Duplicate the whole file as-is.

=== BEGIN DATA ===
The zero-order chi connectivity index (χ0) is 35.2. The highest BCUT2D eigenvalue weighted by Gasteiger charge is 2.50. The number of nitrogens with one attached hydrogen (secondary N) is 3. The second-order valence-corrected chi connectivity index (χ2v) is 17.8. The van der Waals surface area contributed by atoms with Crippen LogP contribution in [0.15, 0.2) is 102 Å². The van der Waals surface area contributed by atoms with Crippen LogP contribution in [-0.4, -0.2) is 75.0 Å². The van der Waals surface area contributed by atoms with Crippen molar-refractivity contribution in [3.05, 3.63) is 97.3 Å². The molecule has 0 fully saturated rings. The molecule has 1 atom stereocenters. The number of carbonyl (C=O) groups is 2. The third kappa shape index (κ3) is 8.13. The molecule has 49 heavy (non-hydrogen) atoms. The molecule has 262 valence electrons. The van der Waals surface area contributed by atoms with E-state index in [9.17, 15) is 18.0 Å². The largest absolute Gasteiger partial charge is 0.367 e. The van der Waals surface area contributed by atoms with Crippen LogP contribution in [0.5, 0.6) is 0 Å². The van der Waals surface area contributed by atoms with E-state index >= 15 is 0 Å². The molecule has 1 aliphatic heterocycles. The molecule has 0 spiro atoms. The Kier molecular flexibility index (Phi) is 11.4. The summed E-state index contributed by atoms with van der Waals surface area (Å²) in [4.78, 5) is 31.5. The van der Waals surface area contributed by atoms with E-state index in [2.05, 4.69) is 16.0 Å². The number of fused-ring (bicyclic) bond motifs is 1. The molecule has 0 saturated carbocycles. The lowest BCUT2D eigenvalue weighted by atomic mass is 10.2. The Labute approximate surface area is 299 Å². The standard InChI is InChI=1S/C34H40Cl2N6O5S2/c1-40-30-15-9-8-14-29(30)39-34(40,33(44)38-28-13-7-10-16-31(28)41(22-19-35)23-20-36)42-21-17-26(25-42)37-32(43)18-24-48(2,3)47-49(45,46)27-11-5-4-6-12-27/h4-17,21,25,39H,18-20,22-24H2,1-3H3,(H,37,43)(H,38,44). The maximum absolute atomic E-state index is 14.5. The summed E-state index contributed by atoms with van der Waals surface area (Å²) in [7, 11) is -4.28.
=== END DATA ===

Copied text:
The zero-order chi connectivity index (χ0) is 35.2. The highest BCUT2D eigenvalue weighted by Gasteiger charge is 2.50. The number of nitrogens with one attached hydrogen (secondary N) is 3. The second-order valence-corrected chi connectivity index (χ2v) is 17.8. The van der Waals surface area contributed by atoms with Crippen LogP contribution in [0.15, 0.2) is 102 Å². The van der Waals surface area contributed by atoms with Crippen LogP contribution in [-0.4, -0.2) is 75.0 Å². The van der Waals surface area contributed by atoms with Crippen molar-refractivity contribution in [3.05, 3.63) is 97.3 Å². The molecule has 0 fully saturated rings. The molecule has 1 atom stereocenters. The number of carbonyl (C=O) groups is 2. The third kappa shape index (κ3) is 8.13. The molecule has 49 heavy (non-hydrogen) atoms. The molecule has 262 valence electrons. The van der Waals surface area contributed by atoms with E-state index in [9.17, 15) is 18.0 Å². The largest absolute Gasteiger partial charge is 0.367 e. The van der Waals surface area contributed by atoms with Crippen LogP contribution in [0.5, 0.6) is 0 Å². The van der Waals surface area contributed by atoms with E-state index >= 15 is 0 Å². The molecule has 1 aliphatic heterocycles. The molecule has 0 spiro atoms. The Kier molecular flexibility index (Phi) is 11.4. The summed E-state index contributed by atoms with van der Waals surface area (Å²) in [4.78, 5) is 31.5. The van der Waals surface area contributed by atoms with E-state index in [2.05, 4.69) is 16.0 Å². The number of fused-ring (bicyclic) bond motifs is 1. The molecule has 0 saturated carbocycles. The lowest BCUT2D eigenvalue weighted by atomic mass is 10.2. The Labute approximate surface area is 299 Å². The standard InChI is InChI=1S/C34H40Cl2N6O5S2/c1-40-30-15-9-8-14-29(30)39-34(40,33(44)38-28-13-7-10-16-31(28)41(22-19-35)23-20-36)42-21-17-26(25-42)37-32(43)18-24-48(2,3)47-49(45,46)27-11-5-4-6-12-27/h4-17,21,25,39H,18-20,22-24H2,1-3H3,(H,37,43)(H,38,44). The maximum absolute atomic E-state index is 14.5. The summed E-state index contributed by atoms with van der Waals surface area (Å²) in [7, 11) is -4.28.